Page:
The awesome: Waterbury’s historical station (no longer used by the railroad) is one of, if not the most iconic structures in the city. The Naugatuck Historical Society is housed in their old station, which is also nice. You can get cool photos of the railroad bridge in Ansonia.
Most underwhelming: Beacon Falls and Ansonia. Oh, and don’t leave your car or any other valuables at Waterbury.

 
 
 
 
 
 
 

Do you have a favorite?

If I had to pick the branch that I liked the best, I’d have a difficult time of it. New Canaan is certainly my favorite station, but the rest of the branch is relatively boring. The Danbury branch has the adorably-cute Cannondale, and the old station which is now a museum. The sketchy people of the Waterbury branch make me weary of choosing it as my favorite, despite the fact that I like that little railroad bridge over the Naugatuck river. It is, however, undeniable that Waterbury has the most recognizable old station – though it is debatable whether people actually realize it was once a train station. We can settle this right now, with a poll. Vote for your favorite branch here:
[poll id=”2″]

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Tuesday Tour of the New Haven Line: Glenbrook


Glenbrook station, 1935

If there was ever to be a competition for the most seemingly mundane station on the New Haven Line, the station our tour visits today, Glenbrook, would be high on the list of contenders (likely along with Ansonia). Glenbrook is along the New Canaan Branch, just north of Stamford, and about 35 miles from Grand Central. The four-car platform is wedged between two grade crossings, and faces the backs of several buildings. Besides the bus stop style shelters on the platform, there is no canopy, and no protection from the elements. Like the rest of the stations along the branch (with the exception of New Canaan) there are no ticket vending machines at Glenbrook. The only other things one can actually find on the platform are the typical station trash bins, a few wire benches, and a newspaper vending machine that looks like it is never filled.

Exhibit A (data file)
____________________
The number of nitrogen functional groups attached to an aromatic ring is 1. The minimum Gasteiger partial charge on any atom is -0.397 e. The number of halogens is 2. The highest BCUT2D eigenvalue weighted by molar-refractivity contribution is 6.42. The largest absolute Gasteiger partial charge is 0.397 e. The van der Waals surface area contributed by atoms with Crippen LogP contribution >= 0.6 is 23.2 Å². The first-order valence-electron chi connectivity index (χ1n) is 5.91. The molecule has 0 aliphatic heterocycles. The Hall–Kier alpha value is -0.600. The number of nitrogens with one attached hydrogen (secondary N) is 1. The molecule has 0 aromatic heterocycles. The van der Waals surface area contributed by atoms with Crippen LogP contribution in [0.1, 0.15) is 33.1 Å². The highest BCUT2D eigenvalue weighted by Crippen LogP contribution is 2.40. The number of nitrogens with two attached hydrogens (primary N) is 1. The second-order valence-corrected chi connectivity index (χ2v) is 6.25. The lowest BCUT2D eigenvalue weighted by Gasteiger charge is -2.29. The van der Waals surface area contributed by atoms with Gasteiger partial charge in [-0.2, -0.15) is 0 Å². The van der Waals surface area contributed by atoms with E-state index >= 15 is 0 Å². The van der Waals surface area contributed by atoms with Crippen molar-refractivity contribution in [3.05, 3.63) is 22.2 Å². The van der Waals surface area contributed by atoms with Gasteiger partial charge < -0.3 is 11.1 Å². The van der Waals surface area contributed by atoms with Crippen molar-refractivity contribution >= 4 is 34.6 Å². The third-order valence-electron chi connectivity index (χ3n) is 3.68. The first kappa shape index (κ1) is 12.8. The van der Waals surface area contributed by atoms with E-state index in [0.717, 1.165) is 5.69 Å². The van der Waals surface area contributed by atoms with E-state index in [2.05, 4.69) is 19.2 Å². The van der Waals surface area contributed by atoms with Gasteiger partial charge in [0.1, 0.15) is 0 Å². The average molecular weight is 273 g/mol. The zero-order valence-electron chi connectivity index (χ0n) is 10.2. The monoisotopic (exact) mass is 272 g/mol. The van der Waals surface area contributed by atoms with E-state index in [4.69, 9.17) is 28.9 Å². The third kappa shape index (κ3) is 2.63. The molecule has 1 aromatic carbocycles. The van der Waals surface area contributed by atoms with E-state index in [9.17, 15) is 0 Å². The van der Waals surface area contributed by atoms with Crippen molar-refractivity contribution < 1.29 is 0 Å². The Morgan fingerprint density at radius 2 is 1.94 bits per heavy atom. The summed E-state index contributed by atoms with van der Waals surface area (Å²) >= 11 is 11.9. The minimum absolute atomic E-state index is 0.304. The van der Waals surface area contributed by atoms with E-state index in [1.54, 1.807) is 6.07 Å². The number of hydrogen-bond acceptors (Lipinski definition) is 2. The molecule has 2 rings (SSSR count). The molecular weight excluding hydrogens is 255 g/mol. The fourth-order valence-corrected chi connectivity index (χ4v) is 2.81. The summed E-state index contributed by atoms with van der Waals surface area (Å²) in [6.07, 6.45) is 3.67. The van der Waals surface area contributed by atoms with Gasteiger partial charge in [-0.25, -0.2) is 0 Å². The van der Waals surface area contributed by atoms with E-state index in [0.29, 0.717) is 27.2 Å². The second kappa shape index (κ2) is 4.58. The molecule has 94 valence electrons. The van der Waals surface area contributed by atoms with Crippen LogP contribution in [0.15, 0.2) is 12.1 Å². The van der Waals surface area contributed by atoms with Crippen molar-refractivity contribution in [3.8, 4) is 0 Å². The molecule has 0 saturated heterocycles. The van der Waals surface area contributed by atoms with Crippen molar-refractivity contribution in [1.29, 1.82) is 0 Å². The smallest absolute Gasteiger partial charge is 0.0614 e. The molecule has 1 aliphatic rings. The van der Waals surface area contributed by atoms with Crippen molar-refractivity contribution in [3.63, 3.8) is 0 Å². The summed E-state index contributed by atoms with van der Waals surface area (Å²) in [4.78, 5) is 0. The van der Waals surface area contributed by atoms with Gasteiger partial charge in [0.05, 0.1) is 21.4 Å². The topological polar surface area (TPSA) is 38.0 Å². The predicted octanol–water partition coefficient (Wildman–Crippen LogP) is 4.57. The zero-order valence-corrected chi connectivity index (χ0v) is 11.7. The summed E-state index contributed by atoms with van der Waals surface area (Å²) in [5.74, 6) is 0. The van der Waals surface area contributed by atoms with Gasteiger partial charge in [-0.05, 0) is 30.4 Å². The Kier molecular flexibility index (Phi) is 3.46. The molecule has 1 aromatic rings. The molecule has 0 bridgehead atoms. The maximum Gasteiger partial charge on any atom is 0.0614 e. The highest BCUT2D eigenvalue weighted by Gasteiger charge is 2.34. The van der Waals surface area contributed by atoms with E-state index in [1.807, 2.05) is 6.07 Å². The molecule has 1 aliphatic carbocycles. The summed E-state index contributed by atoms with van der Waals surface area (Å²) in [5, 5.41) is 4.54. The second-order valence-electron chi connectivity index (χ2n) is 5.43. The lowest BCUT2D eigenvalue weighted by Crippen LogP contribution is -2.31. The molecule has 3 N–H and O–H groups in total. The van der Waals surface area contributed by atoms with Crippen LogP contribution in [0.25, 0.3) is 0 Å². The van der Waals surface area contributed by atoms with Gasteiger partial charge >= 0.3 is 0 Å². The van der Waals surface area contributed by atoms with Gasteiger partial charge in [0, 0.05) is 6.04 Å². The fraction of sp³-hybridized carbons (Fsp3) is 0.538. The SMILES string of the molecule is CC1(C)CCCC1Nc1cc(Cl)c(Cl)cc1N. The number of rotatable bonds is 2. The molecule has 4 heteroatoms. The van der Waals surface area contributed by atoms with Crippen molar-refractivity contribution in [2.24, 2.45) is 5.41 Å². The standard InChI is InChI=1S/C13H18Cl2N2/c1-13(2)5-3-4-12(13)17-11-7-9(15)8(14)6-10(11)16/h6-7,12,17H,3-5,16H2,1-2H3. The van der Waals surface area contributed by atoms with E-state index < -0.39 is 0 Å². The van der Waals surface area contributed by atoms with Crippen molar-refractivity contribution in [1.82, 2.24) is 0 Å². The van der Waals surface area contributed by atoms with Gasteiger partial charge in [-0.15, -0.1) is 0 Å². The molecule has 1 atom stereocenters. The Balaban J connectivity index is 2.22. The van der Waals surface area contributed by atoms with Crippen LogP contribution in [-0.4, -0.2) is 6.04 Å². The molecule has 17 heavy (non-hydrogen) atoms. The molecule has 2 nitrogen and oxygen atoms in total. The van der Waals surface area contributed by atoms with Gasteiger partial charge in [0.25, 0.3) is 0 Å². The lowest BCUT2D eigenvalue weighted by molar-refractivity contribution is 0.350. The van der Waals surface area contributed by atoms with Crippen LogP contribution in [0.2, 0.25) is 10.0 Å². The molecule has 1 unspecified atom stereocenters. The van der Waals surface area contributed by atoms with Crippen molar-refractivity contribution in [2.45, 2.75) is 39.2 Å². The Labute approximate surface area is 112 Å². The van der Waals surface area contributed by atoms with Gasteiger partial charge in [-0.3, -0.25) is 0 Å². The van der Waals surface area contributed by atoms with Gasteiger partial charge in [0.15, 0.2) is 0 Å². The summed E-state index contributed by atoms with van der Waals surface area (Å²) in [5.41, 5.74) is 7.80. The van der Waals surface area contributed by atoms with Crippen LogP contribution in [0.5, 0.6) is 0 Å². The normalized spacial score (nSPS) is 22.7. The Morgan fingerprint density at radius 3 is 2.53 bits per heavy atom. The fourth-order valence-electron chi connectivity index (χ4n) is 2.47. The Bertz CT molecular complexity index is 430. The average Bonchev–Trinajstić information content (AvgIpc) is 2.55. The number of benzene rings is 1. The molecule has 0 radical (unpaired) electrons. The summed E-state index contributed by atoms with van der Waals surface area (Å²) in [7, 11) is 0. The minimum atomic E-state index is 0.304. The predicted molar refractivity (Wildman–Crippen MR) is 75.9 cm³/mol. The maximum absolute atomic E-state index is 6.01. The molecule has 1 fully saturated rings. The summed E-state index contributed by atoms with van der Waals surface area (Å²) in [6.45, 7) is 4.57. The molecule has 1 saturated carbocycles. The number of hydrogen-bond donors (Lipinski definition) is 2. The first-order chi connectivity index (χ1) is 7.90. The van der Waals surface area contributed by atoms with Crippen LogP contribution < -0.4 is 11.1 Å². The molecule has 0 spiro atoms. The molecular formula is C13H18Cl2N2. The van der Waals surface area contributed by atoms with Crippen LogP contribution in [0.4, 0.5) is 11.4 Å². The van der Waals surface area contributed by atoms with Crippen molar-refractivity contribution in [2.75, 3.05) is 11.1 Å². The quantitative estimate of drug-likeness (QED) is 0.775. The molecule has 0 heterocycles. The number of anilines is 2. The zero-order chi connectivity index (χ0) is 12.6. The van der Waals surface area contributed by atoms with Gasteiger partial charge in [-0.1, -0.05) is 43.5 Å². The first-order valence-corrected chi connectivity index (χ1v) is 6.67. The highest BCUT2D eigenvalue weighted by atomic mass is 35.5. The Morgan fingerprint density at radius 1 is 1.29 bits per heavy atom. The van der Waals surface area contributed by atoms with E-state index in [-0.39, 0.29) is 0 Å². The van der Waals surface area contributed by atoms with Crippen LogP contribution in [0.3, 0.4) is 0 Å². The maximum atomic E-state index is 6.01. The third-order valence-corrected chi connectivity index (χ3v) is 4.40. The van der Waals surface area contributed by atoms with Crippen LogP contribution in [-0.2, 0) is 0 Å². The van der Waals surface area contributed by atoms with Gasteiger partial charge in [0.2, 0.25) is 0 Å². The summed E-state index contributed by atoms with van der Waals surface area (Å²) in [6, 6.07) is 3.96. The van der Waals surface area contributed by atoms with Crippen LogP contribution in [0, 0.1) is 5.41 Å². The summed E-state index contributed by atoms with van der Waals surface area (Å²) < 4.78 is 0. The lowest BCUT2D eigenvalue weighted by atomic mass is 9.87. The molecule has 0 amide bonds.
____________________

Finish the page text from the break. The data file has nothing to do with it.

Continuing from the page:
Mural at Glenbrook Station

Beneath the unremarkable exterior of this small railroad station, however, is a story. Most of the building backs the platform faces are just grey concrete – a few of them have advertisements – but one has a mural. The mural that faces the platform was commissioned by the wife of former Glenbrook commuter Sean Rooney, and it depicts his favorite golf course. Every morning Rooney would wake, just as many of us commuters do, and head to the station to await the morning Metro-North train to get to work. But unlike many of the other commuters with whom he waited on the platform, one evening ten years ago Rooney never managed to catch that train home. Rooney worked on the 98th floor of the World Trade Center’s south tower, and died when that building collapsed on September 11th, 2001. The mural’s colors are not only a tribute to the life of a man, a fellow commuter, but bring a small bit of life to an otherwise grey and drab railroad station.